ISBN: 0593136276
EAN13: 9780593136270
Language: English
Release Date: Feb 9, 2021
Pages: 256
Dimensions: 0.87" H x 8.55" L x 5.75" W
Weight: 0.88 lbs.
Format: Hardcover

Under a White Sky: The Nature of the Future

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Book Overview

NATIONAL BESTSELER - The Pulitzer Prize-winning author of The Sixth Extinction returns to humanity's transformative impact on the environment, now asking: After doing so much damage, can we change nature, this time to save it?

A superb and honest reflection of our extraordinary time.--Nature

That man should have dominion over all the earth, and over every creeping thing that creepeth upon the earth is a prophecy that has hardened into fact. So pervasive are human impacts on the planet that it's said we live in a new geological epoch: the Anthropocene.

In Under a White Sky, Elizabeth Kolbert takes a hard look at the new world we are creating. Along the way, she meets biologists who are trying to preserve the world's rarest fish, which lives in a single tiny pool in the middle of the Mojave; engineers who are turning carbon emissions to stone in Iceland; Australian researchers who are trying to develop a super coral that can survive on a hotter globe; and physicists who are contemplating shooting tiny diamonds into the stratosphere to cool the earth.

One way to look at human civilization, says Kolbert, is as a ten-thousand-year exercise in defying nature. In The Sixth Extinction, she explored the ways in which our capacity for destruction has reshaped the natural world. Now she examines how the very sorts of interventions that have imperiled our planet are increasingly seen as the only hope for its salvation. By turns inspiring, terrifying, and darkly comic, Under a White Sky is an utterly original examination of the challenges we face.

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Book Reviews (5)

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   Thin Soup
A bunch of random essays on various and already well-known environmental screw-ups by humans. Very limited information on geo-engineering which was lead to believe was the crux of the book. The only thing I learned is that there is no such thing as a free lunch. Already, much more has been offered in various magazine and newspaper articles. It seems as if when Covid hit, Kolbert gave up and just told her publisher to grab a few bucks with whatever was already in the can. Sad.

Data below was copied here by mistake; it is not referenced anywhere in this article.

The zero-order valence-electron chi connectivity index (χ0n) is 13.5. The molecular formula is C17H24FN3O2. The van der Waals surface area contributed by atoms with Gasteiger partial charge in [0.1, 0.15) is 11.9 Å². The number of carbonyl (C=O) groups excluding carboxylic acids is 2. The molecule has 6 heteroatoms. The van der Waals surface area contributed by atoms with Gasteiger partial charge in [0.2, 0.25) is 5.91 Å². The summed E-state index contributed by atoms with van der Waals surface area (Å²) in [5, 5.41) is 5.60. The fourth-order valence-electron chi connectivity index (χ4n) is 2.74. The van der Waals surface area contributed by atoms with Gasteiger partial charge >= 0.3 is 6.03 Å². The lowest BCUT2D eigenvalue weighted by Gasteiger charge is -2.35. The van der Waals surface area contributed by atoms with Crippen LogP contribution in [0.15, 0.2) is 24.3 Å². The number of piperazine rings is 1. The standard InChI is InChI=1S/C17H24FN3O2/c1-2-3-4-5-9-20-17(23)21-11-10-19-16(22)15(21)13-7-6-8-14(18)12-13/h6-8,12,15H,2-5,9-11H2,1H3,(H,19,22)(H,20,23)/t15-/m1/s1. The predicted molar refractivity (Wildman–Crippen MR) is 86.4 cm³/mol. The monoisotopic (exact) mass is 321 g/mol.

This book comes up short
Not much bang for the buck here. Elizabeth Kolbert is an admirable woman, but this won't go down as her best effort. The subjects were not developed well and she made them seem less interesting. If I were her writing professor, I would have to redo this one. Still, her enthusiasm for what she covers is appreciated. It's better to spend your time reading something else.
I was excited to read Under a White Sky by Elizabeth Gilbert. It's just that the author just sort of stopped writing when Covid hit. See also: http://www. amazon. com/gp/product?keyword=COVID. Our pages later, book ends. The author even says on page 197 that she was trying to finish a book about the world spinning out of control, only to find the world spinning so far out of control that I couldn't finish the book. Couldn't finish the book, but could publish and sell it to people like me. The early chapters are interesting, each covering a different topic related to man messing with nature. Good stuff. He expects some analysis, some conclusion, something to sum it all up. It just isn't there. Early chapters showed great promise. The ending is truly lacking. As the author the alludes to, unfinished.
   Too short
I have enjoyed Kolbert's other books on climate change, but this one seemed to be much less thorough and complete. It would benefit readers if Amazon provided word counts for its books because the estimate page is misleading in my opinion. The format seemed identical to The Sixth Extinction and Field Notes from a Catastrophe, in which she visits scientists and sites around the world and does a wonderful job of clarifying the science for non-scientists. But for this third book I was expecting more—it's seems to me to be about a hundred pages—and more also of her views of the future and opinions of where we will be in the next thirty years.
   a world anew
If we can't turn back the clock to pre-industrial times, should we accelerate changes to our environment to slow down the negative results of global warming? Say what? Is this adding insult to injury or is it an honest assessment of the inevitable? Where do we want to end up? What are we willing to risk? Every action has an unpredictable reaction, or does it? This book would make a great semester lab course, on top of its many philosophical ponderings. It's great to be back home, eating pizza, drinking water, and having fun, said Jennette Tamayo.